Missy plays the Midwest

Victoire, a Brooklyn based quintet of female alt-classical performers, is currently doing a mini tour in the Midwest to support the impending September release of their album Cathedral City on New Amsterdam. Matt Marks and Mellissa Hughes are taking their show on the road, performing selections from Matt’s opera Little Death Vol. 1.

Missy Mazzoli and company have been kind enough to allow us to share the title track from the LP on File Under ?’s Tumblr here. The track combines vocalizing courtesy of Missy with skittering glitchy percussion and a somewhat jazzy harmonic background. Kind of like Julee Cruise meets BoaC on Steely Dan’s patio, sharing drinks with Matmos

Missy Mazzoli tours the Midwest

Victoire with Matt Marks & Mellissa Hughes,Brian Harnetty, and The Wet Darlings
Sun., Aug. 8, 8pm, $10 adv./$12 door
BoMA
583 E. Broad St.
Columbus, OH 43215

Victoire
Mon., Aug. 9, 6:30pm, Free
The Dusk Variations Series
The Jay Pritzker Pavilion in Millenium Park
N. Michigan Ave. & E. Randolph St.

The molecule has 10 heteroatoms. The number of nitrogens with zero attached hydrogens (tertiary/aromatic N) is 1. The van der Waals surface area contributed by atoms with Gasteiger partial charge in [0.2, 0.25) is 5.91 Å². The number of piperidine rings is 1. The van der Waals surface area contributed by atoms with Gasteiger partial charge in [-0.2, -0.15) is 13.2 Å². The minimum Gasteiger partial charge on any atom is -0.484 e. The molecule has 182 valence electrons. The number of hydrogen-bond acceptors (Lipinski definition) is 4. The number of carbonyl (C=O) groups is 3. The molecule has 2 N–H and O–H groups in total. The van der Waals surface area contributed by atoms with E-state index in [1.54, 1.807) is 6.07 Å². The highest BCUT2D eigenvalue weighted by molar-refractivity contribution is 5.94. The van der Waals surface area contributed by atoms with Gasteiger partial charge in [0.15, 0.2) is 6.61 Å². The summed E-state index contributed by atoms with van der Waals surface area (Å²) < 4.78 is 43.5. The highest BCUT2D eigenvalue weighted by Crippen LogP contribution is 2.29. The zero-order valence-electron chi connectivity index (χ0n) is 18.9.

Chicago, IL 60602

Victoire with Pantree Owl
Tues., Aug. 10, 8pm, $5, 18+
The Bishop
123 S. Walnut St.
Bloomington, IN 47404

Victoire with Matt Marks & Mellissa Hughes & Lord Scrummage,
Wed., Aug. 11, 8:30pm, $5, all ages
The Contemporary Art Institute of Detroit (CAID)
5141 Rosa Parks Blvd
Detroit, MI 48208

Matt Marks’ Little Death takes stage

We’ve been spinning Matt Marks’ The Little Death: Vol. 1 (New Amsterdam CD) a lot over the past couple of months. It’s a fascinating, but occasionally frustrating work. Marks has described it as a “post-Christian nihilist pop opera,” which is a lot to unpack. Add to that a DIY aesthetic which involved a great deal of home recording. There’s another layer too: deliberate and overt co-opting of religious pop signatures and 80s backing tracks. The work doesn’t let the establish figures they connote off easy, pitting deliberate awkwardness versus unabashed melodicism to mirror creative adolescents in a stifling, sanctimonious atmosphere. Oh, and not to let the cat out of the bag, but it all ends tragically, despite pretty hooks along the way.

Thus, the listener is posed the challenge of untying a Gordian’s knot of cross-references and conundrums; of ironies and parodies. If some aren’t up for the struggle, so be it, but Little Death is a gusty and, apparently, very personal statement from Marks. A particular standout on the recording is soprano Mellissa Hughes, who’s both a dramatic and musical dynamo throughout.

The first staging of the opera will be in New York July 8-17, 2010 at Incubator Arts Project at St. Mark’s Church in-the-Bowery (131 East 10th Street at 2nd Avenue). Marks and Hughes will perform; Rafael Gallegos directs. It’ll be interesting to see how adding visual and theatrical elements impact the work’s already formidable profile.